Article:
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America is understandably aghast with the 254 pounds of fentanyl seized at the Arizona-Mexico border, reportedly enough to kill more than 115 million people.

And guess where federal officials carried out this huge fentanyl bust? At the Nogales border crossing in Arizona. Yes, a port of entry, not somewhere over a border fence in the barren desert.

"This seizure represents only one of the many fentanyl seizures at the Southern border from just July," U.S. Customs and Border Protection said in a news release Thursday. "Over the last year Border Patrol has seized 110 percent more fentanyl than the year prior."

The wall is a symbol of what divides us

The drug bust, valued at $4.6 million, shows the ineffectual crime-fighting abilities of a border wall that President Donald Trump insists he must have or else he’d be ready to shut down the federal government once again.

The bust undermines Trump’s argument that a physical barrier along the 2,000-mile border with Mexico is the way to stop human and drug trafficking.

But that doesn’t really matter. Not to Trump, anyway, who’s made the border wall the symbol of his presidency.

It doesn’t matter to his supporters either, who view the wall as a symbol of America’s physical divide between north and south. A divide between the more European part of the continent and the mostly brown folks of Latin America.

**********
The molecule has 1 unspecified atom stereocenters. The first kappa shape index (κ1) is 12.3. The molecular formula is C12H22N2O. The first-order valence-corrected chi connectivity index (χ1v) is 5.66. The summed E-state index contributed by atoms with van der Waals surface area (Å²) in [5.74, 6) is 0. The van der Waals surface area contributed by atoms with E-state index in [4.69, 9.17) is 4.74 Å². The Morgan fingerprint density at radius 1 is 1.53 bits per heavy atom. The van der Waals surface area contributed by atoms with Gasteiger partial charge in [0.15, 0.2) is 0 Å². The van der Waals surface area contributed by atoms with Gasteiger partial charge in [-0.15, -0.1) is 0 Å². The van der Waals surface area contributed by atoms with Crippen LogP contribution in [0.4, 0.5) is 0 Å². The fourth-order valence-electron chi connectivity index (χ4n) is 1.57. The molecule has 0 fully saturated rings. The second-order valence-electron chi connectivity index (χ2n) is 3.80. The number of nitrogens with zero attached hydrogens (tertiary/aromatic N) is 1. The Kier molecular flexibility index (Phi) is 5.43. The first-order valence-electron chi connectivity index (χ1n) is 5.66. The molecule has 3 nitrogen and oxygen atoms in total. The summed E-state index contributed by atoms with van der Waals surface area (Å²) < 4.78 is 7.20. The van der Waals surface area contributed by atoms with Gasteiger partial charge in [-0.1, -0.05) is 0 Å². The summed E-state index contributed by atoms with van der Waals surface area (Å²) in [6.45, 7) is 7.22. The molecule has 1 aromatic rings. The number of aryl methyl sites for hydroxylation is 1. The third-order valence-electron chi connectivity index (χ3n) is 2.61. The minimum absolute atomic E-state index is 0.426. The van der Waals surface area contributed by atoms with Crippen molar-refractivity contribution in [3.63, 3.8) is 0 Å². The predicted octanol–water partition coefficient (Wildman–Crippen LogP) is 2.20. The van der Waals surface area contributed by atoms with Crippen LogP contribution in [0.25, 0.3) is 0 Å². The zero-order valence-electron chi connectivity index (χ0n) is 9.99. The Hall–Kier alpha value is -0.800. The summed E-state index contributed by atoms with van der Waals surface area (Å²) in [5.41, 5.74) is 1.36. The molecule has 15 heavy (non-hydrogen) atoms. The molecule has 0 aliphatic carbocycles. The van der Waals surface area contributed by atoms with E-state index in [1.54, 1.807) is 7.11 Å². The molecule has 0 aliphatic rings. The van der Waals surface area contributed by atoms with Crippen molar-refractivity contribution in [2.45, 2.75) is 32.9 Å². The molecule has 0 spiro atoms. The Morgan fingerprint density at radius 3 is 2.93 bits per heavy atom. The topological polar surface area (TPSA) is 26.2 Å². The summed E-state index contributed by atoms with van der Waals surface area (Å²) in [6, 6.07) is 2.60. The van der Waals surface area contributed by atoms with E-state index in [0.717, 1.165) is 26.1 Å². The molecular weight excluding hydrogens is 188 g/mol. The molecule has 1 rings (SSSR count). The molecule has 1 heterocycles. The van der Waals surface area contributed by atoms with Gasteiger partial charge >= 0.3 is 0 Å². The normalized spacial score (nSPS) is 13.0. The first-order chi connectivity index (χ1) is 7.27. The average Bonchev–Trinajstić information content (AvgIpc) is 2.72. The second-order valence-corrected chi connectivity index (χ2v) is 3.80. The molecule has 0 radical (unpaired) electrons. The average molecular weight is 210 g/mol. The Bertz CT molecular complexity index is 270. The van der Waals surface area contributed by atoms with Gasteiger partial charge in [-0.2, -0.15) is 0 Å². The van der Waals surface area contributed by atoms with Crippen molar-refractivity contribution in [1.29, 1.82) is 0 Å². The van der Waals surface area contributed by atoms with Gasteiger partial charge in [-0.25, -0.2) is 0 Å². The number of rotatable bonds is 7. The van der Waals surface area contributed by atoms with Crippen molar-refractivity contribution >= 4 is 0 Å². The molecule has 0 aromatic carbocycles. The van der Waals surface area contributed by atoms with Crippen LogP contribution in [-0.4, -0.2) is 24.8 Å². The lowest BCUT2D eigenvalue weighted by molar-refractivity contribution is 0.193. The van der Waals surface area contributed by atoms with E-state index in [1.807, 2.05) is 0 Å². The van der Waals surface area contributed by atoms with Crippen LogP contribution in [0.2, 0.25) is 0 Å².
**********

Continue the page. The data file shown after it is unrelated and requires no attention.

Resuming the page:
The moment the border wall became a symbol of that divide between people, nothing else mattered. And that’s the real American tragedy.

This distracts from a real problem: Addiction

While the president is obsessed on getting his border wall, thugs are smuggling all sorts of drugs and dumping them into the hands of millions with devastating and deadly consequences.

Kudos goes to the federal agents who scored this historic fentanyl bust, but we know many more smugglers are succeeding in meeting the increasing demand of Americans for drugs.

No wall is going to keep thugs from trying to smuggle drugs across the border as long as there is a high demand for them.

But nobody wants to talk about that. And that, too, is a tragedy.

The country’s obsession with a symbolic border wall is a distraction from a real problem of drug addiction. Too many people dying from opioids or hooked on other narcotics.

President Trump should take the $5.7 billion he's demanding for the wall and spend it on more agents, other border security tools and to combat drug addiction in America.

Elvia Díaz is an editorial columnist for The Republic and azcentral. Reach her at 602-444-8606 or elvia.diaz@arizonarepublic.com. Follow her on Twitter, @elviadiaz1.

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